It took nearly a year before we thoroughly sick of it and were totally aware of how addicted we really were to this completely destructive substance. We signed up to go to a hypnotist along with seven-hundred other folks at a hotel ballroom north of Denver and it WORKED! Since January 1995 neither of us has had so much as a puff of a cigarette.
Still, the consequences showed up. March 2012 Bill was diagnosed with Stage IV lung cancer. It started at that level with a metastasis to his brain in the form of a tumor the size of an egg on his optic nerve. Immediately that was followed by surgery to remove the tumor, whole brain radiation to get the smaller tumors lurking there, chemotherapy for the lung mass and more radiation to the lung. Over a year passed and it seemed like it was working until “they” told us there was nothing more that could be done by modern medicine, we had run its course, that Bill had maybe six months to live and we should sign up for hospice right now. But wait, there are two more chemo drugs that they could try that might extend his life for maybe two extra months at cost of feeling terrible. Woohoo, Let’s jump on that! Bill said no thanks, please take the chemo port and filter from my body and we will try somewhere else or die with dignity.
As we left the oncologist’s office, we sat in the parking lot, we clung to each other and cried. We were in total despair when the thought came: We are free, no longer tied to western medicine, this form that we have been so invested in; it hadn’t worked and couldn’t work any longer. The next thought was: Our friend had mentioned casually to us about John of God in Brazil about two months before and though we had poo-pooed it before, now it was time to look into it more. Next we went to the lumber yard to purchase wood for a table Bill wanted to build. Let’s get to work! We’ve got projects to create and finish! We left that parking lot filled with hope.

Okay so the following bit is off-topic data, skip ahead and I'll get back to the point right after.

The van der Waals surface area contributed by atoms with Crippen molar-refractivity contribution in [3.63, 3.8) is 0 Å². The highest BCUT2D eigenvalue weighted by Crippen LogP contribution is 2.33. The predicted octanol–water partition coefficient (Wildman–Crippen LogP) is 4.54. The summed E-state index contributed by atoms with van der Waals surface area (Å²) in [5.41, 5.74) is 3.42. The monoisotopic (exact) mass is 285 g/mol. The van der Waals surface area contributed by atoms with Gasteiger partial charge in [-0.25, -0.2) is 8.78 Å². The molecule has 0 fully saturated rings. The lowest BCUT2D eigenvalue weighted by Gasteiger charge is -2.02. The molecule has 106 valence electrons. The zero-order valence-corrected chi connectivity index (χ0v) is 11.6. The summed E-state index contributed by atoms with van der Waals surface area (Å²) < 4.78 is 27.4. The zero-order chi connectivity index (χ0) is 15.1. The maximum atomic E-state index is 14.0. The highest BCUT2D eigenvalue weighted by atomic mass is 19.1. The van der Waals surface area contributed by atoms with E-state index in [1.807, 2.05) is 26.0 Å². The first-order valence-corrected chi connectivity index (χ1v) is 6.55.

We started with a distant healing the very next week. We sent photos of ourselves via email to a person who would present them to John of God and send us the healing herbs he prescribed for us from Brazil. The healing started right then and Bill said he could feel the cancer stop. The next three weeks were a whirlwind of activity. We needed to get our passports and visas for Brazil. We found a guide to help us in Brazil, not only with a place to stay and the Brasilian culture, but to help with protocol at “The Casa”, John of God’s place of healing in Abadiania.
How did we choose a guide? I printed out three resumes from the internet of people willing to offer their services; we looked at them and Bill put his hand on Kelsie Kenefick, John of God Boulder—simple as that.
So here we are, in Abadiania, Brazil, ready for two weeks of a completely new healing experience. Nothing is wrong, everything is right. We are healing. Bill is healing. This life is truly the great adventure!